Thursday, October 6, 2011
(not the way to get a job)
Steve Jobs, Apple co-founder, died today. The first thing I thought when I heard of his passing this morning on my way to work, was, "Uh oh, there falls a keystone in the wall in the wall of American exceptionalism," meaning that America is losing the kind of wild imagination, when hitched to hard work and business genius, that spawned American phenonema like Henry Ford, Thomas Edison and Bill Gates. The tenacity of these characters, rooted in the free and rich soils of American society, sprung new products and services that changed the world and made America great . . . and hundreds of thousands wealthy.
For the past three weeks, protesters have occupied Wall Street, protesting everything from the profitability of banks to the Right-to-Work movement to corporate handouts. I do not dismiss all of these grievances out of hand, as I strongly sympathize with the calls to end corporate welfare and the illegal wars overseas. I'm also not willing to say that conditions are perfect today for finding decent work or starting your own business. But 1976, when Jobs co-founded Apple, was much better? Hardly.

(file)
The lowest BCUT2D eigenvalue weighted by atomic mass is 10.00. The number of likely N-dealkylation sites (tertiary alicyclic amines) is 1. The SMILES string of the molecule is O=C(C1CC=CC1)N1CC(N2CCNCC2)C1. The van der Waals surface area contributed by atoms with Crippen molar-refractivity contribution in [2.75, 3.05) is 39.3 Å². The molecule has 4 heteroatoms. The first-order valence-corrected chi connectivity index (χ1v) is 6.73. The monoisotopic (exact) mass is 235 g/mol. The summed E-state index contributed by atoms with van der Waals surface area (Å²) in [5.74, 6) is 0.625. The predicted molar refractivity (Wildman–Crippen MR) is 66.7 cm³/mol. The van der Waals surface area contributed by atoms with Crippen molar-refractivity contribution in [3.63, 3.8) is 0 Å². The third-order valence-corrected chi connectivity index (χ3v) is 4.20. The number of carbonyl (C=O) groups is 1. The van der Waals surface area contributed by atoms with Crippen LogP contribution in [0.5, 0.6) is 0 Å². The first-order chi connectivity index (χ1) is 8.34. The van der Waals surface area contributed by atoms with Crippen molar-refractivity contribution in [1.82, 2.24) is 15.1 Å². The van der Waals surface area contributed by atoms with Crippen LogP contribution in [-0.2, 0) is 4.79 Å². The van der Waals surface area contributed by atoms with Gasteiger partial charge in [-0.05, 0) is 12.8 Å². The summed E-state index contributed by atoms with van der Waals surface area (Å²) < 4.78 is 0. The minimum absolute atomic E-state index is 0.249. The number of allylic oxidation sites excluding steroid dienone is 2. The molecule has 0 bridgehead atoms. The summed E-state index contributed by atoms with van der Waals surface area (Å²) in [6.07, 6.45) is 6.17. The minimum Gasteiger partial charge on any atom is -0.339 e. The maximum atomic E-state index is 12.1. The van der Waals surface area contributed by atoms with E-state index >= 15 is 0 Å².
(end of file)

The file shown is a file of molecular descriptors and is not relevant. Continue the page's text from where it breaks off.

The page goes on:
Were Steve Jobs a 20-year-old at NYU today, would he be in a drum circle or marching for the right to have other people provide for his happiness or livelihood? I don't think so, it would take time away from pursuing his goals. Look at the white sign in the lower right hand corner of this picture. It says a lot about what's wrong with America today.
Steve Jobs dropped out of college to start a company. He took a very large risk. My ancestors packed up their stuff in England, Ireland, Germany and Lithuania, got on a boat to start over in country they'd never seen. They took an even bigger risk. Where is that kind of risk-taking today?
America, it seems to me, can only see rewards these days. The unhappy coincidence of a faltering economy and the rise of global competition has made these rewards much harder to materialize. I think we forget that between reward and risk comes the work of developing one's talents, merchandising them, relentless effort and making the most one can muster from whatever twe have. Instead, America blames others for woes. I myself am guiltly of this on occassion instead of focusing on what I can control most effectively: my own thoughts and behaviors. We have the right to do so, but most are wrong in so doing.
We each should feel a responsibility to develop our talents and make sure the world makes good use of them; in some cases, like Steve Jobs, we can become wealthy beyond our wildest dreams and literally change the world. For most people, this means leading productive, peaceful lives in which we produce enough for ourselves, and even produce a surplus that provides for strangers (taxes or charity). The protestors, now on their third-week of occupying Wall Street, may want to think about going back their job search. Or more likely, beginning one.